In its 75th year, the Uniform Crime Reporting (UCR) Program serves as a long-standing example of how the country can benefit when information flows freely among local, state, and federal law enforcement agencies. The cooperative efforts of these agencies to report their jurisdictions’ crime statistics enable the FBI to present a nationwide view of crime.
Though Congress passed an act in 1870 calling for the attorney general to gather crime statistics for the United States, the framework for collecting these statistics was missing until the formation of the International Association of Chiefs of Police (IACP) in 1893. The foreword of an IACP manual for police records, published in 1929, states, “We are compelled to recognize that crime statistics must originate with the police and that without police support, there can be no crime statistics.” The FBI, tapped to coordinate the UCR Program in 1930, worked to foster this fundamental principle, helping the Program to grow in participation and refine its methods for data collection, analysis, and publication.
Crime in the United States, 2004, a manifestation of this collaboration, offers an array of offense, arrest, and police employment data with national totals broken down by region, state, and agency. Narrative and tabular portions highlight national and regional trends identified in the reported figures for the year. Yet, the statistics included in this publication represent only a small percentage of the voluminous amount of information the Program captures and makes available to law enforcement and the public.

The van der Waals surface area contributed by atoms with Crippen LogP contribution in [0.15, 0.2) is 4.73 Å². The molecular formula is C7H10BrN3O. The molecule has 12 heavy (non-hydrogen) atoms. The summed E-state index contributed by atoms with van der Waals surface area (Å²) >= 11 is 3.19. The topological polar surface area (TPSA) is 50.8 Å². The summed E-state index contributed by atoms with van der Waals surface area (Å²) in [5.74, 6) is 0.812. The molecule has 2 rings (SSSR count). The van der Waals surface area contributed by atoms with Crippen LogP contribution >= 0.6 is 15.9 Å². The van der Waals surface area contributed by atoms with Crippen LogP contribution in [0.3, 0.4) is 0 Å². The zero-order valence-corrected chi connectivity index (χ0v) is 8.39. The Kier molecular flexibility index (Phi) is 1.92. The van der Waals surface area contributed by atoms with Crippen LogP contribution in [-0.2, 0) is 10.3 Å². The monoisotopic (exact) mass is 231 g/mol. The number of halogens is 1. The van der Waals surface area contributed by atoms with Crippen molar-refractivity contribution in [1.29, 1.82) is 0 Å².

This vast compilation of data serves a large and varied audience. In addition to law enforcement, the Program’s data users include other members of the criminal justice community, governmental agencies, legislators, researchers, students, the media, corporate managers, and private citizens. The Program’s data are essential for those seeking to understand the nature and extent of crime in the Nation, their region, their state, or their community.
Local and state law enforcement agencies and the UCR Program staff collaborate daily to gather and provide reliable crime statistics. The resulting valuable data resource is used in a multitude of real-world applications. In a Nation where information sharing has become a priority as law enforcement works together to investigate crimes and prevent terrorist acts, the UCR Program remains an open book for all who wish to better understand crime in the United States.